EP1177582B1 - Method of making an optoelectronic organic light emitting diode display - Google Patents

Method of making an optoelectronic organic light emitting diode display Download PDF

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Publication number
EP1177582B1
EP1177582B1 EP20000917184 EP00917184A EP1177582B1 EP 1177582 B1 EP1177582 B1 EP 1177582B1 EP 20000917184 EP20000917184 EP 20000917184 EP 00917184 A EP00917184 A EP 00917184A EP 1177582 B1 EP1177582 B1 EP 1177582B1
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EP
European Patent Office
Prior art keywords
method according
layer
preceding
substrate
pixel
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Not-in-force
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EP20000917184
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German (de)
French (fr)
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EP1177582A1 (en
Inventor
Ian Underwood
Jeffrey Peter Wright
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MicroEmissive Displays Ltd
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MicroEmissive Displays Ltd
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Priority to GBGB9907931.1A priority Critical patent/GB9907931D0/en
Priority to GB9907931 priority
Application filed by MicroEmissive Displays Ltd filed Critical MicroEmissive Displays Ltd
Priority to PCT/GB2000/001295 priority patent/WO2000060669A1/en
Publication of EP1177582A1 publication Critical patent/EP1177582A1/en
Application granted granted Critical
Publication of EP1177582B1 publication Critical patent/EP1177582B1/en
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    • HELECTRICITY
    • H01BASIC ELECTRIC ELEMENTS
    • H01LSEMICONDUCTOR DEVICES; ELECTRIC SOLID STATE DEVICES NOT OTHERWISE PROVIDED FOR
    • H01L51/00Solid state devices using organic materials as the active part, or using a combination of organic materials with other materials as the active part; Processes or apparatus specially adapted for the manufacture or treatment of such devices, or of parts thereof
    • H01L51/50Solid state devices using organic materials as the active part, or using a combination of organic materials with other materials as the active part; Processes or apparatus specially adapted for the manufacture or treatment of such devices, or of parts thereof specially adapted for light emission, e.g. organic light emitting diodes [OLED] or polymer light emitting devices [PLED];
    • H01L51/52Details of devices
    • H01L51/5203Electrodes
    • H01L51/5206Anodes, i.e. with high work-function material
    • H01L51/5215Anodes, i.e. with high work-function material composed of transparent multilayers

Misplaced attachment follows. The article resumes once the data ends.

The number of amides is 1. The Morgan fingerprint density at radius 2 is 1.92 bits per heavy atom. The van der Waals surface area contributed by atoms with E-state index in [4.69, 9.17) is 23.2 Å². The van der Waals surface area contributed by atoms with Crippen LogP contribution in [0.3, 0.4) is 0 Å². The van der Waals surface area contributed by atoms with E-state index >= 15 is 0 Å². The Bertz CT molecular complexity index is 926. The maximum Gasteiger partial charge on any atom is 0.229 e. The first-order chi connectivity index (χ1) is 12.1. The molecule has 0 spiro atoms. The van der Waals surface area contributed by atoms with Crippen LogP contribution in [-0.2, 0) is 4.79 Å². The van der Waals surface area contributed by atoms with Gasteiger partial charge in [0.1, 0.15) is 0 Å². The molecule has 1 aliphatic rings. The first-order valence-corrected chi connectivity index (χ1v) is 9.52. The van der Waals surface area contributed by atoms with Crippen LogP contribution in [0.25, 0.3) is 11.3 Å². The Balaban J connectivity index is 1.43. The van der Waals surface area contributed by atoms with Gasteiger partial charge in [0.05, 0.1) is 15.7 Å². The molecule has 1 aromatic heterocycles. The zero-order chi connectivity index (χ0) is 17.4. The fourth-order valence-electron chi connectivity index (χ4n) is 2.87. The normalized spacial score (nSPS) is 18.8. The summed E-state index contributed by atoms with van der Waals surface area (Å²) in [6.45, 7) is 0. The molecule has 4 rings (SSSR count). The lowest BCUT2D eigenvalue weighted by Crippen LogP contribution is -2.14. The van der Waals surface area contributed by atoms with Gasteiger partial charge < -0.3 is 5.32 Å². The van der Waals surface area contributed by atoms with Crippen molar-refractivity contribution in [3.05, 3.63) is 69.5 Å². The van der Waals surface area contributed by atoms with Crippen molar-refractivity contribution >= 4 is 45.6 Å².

• HELECTRICITY
    • H01BASIC ELECTRIC ELEMENTS
    • H01LSEMICONDUCTOR DEVICES; ELECTRIC SOLID STATE DEVICES NOT OTHERWISE PROVIDED FOR
    • H01L27/00Devices consisting of a plurality of semiconductor or other solid-state components formed in or on a common substrate
    • H01L27/28Devices consisting of a plurality of semiconductor or other solid-state components formed in or on a common substrate including components using organic materials as the active part, or using a combination of organic materials with other materials as the active part
    • H01L27/32Devices consisting of a plurality of semiconductor or other solid-state components formed in or on a common substrate including components using organic materials as the active part, or using a combination of organic materials with other materials as the active part with components specially adapted for light emission, e.g. flat-panel displays using organic light-emitting diodes [OLED]
    • H01L27/3241Matrix-type displays
    • H01L27/3244Active matrix displays
    • HELECTRICITY
    • H01BASIC ELECTRIC ELEMENTS
    • H01LSEMICONDUCTOR DEVICES; ELECTRIC SOLID STATE DEVICES NOT OTHERWISE PROVIDED FOR
    • H01L2251/00Indexing scheme relating to organic semiconductor devices covered by group H01L51/00
    • H01L2251/50Organic light emitting devices
    • H01L2251/53Structure
    • H01L2251/5307Structure specially adapted for controlling the direction of light emission
    • H01L2251/5315Top emission
    • HELECTRICITY
    • H01BASIC ELECTRIC ELEMENTS
    • H01LSEMICONDUCTOR DEVICES; ELECTRIC SOLID STATE DEVICES NOT OTHERWISE PROVIDED FOR
    • H01L51/00Solid state devices using organic materials as the active part, or using a combination of organic materials with other materials as the active part; Processes or apparatus specially adapted for the manufacture or treatment of such devices, or of parts thereof
    • H01L51/50Solid state devices using organic materials as the active part, or using a combination of organic materials with other materials as the active part; Processes or apparatus specially adapted for the manufacture or treatment of such devices, or of parts thereof specially adapted for light emission, e.g. organic light emitting diodes [OLED] or polymer light emitting devices [PLED];
    • H01L51/52Details of devices
    • H01L51/5237Passivation; Containers; Encapsulation, e.g. against humidity
    • H01L51/5253Protective coatings

Abstract

An optoelectronic display comprises a substrate (32) of semiconducting material and an array of organic light emitting diode (OLED) pixels arranged on the substrate, which comprises an active circuit for controlling the light emitted from each pixel. Each pixel comprises at least one layer of organic light emitting material (46), and an (at least semi-) transparent electrode (48) in contact with the organic layer on a side thereof remote from the substrate, the electrode comprising an electrically conducting polymer (50).